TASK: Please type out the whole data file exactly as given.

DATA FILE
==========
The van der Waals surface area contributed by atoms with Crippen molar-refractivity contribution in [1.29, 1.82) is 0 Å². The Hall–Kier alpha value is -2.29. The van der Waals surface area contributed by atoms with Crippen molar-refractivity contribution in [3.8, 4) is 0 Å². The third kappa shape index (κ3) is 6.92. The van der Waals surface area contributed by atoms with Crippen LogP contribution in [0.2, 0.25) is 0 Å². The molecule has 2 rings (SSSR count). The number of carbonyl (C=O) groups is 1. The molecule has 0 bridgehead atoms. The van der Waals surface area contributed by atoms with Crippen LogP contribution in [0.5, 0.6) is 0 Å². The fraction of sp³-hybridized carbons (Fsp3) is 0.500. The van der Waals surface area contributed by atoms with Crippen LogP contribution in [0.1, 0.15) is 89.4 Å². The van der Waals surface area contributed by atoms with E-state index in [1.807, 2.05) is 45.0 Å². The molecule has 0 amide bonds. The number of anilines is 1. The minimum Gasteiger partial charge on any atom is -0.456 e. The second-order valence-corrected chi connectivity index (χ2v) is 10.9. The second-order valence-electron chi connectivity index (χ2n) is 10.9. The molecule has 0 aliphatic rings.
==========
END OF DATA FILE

The van der Waals surface area contributed by atoms with Crippen molar-refractivity contribution in [1.29, 1.82) is 0 Å². The Hall–Kier alpha value is -2.29. The van der Waals surface area contributed by atoms with Crippen molar-refractivity contribution in [3.8, 4) is 0 Å². The third kappa shape index (κ3) is 6.92. The van der Waals surface area contributed by atoms with Crippen LogP contribution in [0.2, 0.25) is 0 Å². The molecule has 2 rings (SSSR count). The number of carbonyl (C=O) groups is 1. The molecule has 0 bridgehead atoms. The van der Waals surface area contributed by atoms with Crippen LogP contribution in [0.5, 0.6) is 0 Å². The fraction of sp³-hybridized carbons (Fsp3) is 0.500. The van der Waals surface area contributed by atoms with Crippen LogP contribution in [0.1, 0.15) is 89.4 Å². The van der Waals surface area contributed by atoms with E-state index in [1.807, 2.05) is 45.0 Å². The molecule has 0 amide bonds. The number of anilines is 1. The minimum Gasteiger partial charge on any atom is -0.456 e. The second-order valence-corrected chi connectivity index (χ2v) is 10.9. The second-order valence-electron chi connectivity index (χ2n) is 10.9. The molecule has 0 aliphatic rings.